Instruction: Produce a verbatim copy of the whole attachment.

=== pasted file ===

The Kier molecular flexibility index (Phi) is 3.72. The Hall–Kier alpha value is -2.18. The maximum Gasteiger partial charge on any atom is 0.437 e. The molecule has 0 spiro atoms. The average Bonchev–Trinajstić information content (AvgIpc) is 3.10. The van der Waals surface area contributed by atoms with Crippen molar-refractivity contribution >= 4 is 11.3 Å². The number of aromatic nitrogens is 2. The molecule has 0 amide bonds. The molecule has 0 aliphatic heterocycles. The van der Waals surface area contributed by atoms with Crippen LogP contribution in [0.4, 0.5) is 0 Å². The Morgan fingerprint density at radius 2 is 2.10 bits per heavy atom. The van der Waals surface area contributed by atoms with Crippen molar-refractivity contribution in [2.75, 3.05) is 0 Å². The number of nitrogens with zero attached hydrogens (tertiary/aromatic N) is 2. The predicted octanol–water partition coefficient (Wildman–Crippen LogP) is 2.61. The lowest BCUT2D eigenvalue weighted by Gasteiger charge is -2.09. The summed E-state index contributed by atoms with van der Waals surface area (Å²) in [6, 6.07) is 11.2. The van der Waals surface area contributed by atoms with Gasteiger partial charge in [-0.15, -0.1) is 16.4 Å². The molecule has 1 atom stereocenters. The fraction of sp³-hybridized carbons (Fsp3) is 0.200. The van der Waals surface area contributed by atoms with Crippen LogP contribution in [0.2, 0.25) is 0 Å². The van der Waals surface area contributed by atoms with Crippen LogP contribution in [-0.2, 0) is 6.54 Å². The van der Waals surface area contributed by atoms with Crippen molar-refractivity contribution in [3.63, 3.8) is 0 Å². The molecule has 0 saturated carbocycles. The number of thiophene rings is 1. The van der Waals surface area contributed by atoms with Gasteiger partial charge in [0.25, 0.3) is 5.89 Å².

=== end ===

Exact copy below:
The Kier molecular flexibility index (Phi) is 3.72. The Hall–Kier alpha value is -2.18. The maximum Gasteiger partial charge on any atom is 0.437 e. The molecule has 0 spiro atoms. The average Bonchev–Trinajstić information content (AvgIpc) is 3.10. The van der Waals surface area contributed by atoms with Crippen molar-refractivity contribution >= 4 is 11.3 Å². The number of aromatic nitrogens is 2. The molecule has 0 amide bonds. The molecule has 0 aliphatic heterocycles. The van der Waals surface area contributed by atoms with Crippen LogP contribution in [0.4, 0.5) is 0 Å². The Morgan fingerprint density at radius 2 is 2.10 bits per heavy atom. The van der Waals surface area contributed by atoms with Crippen molar-refractivity contribution in [2.75, 3.05) is 0 Å². The number of nitrogens with zero attached hydrogens (tertiary/aromatic N) is 2. The predicted octanol–water partition coefficient (Wildman–Crippen LogP) is 2.61. The lowest BCUT2D eigenvalue weighted by Gasteiger charge is -2.09. The summed E-state index contributed by atoms with van der Waals surface area (Å²) in [6, 6.07) is 11.2. The van der Waals surface area contributed by atoms with Gasteiger partial charge in [-0.15, -0.1) is 16.4 Å². The molecule has 1 atom stereocenters. The fraction of sp³-hybridized carbons (Fsp3) is 0.200. The van der Waals surface area contributed by atoms with Crippen LogP contribution in [0.2, 0.25) is 0 Å². The van der Waals surface area contributed by atoms with Crippen LogP contribution in [-0.2, 0) is 6.54 Å². The van der Waals surface area contributed by atoms with Crippen molar-refractivity contribution in [3.63, 3.8) is 0 Å². The molecule has 0 saturated carbocycles. The number of thiophene rings is 1. The van der Waals surface area contributed by atoms with Gasteiger partial charge in [0.25, 0.3) is 5.89 Å².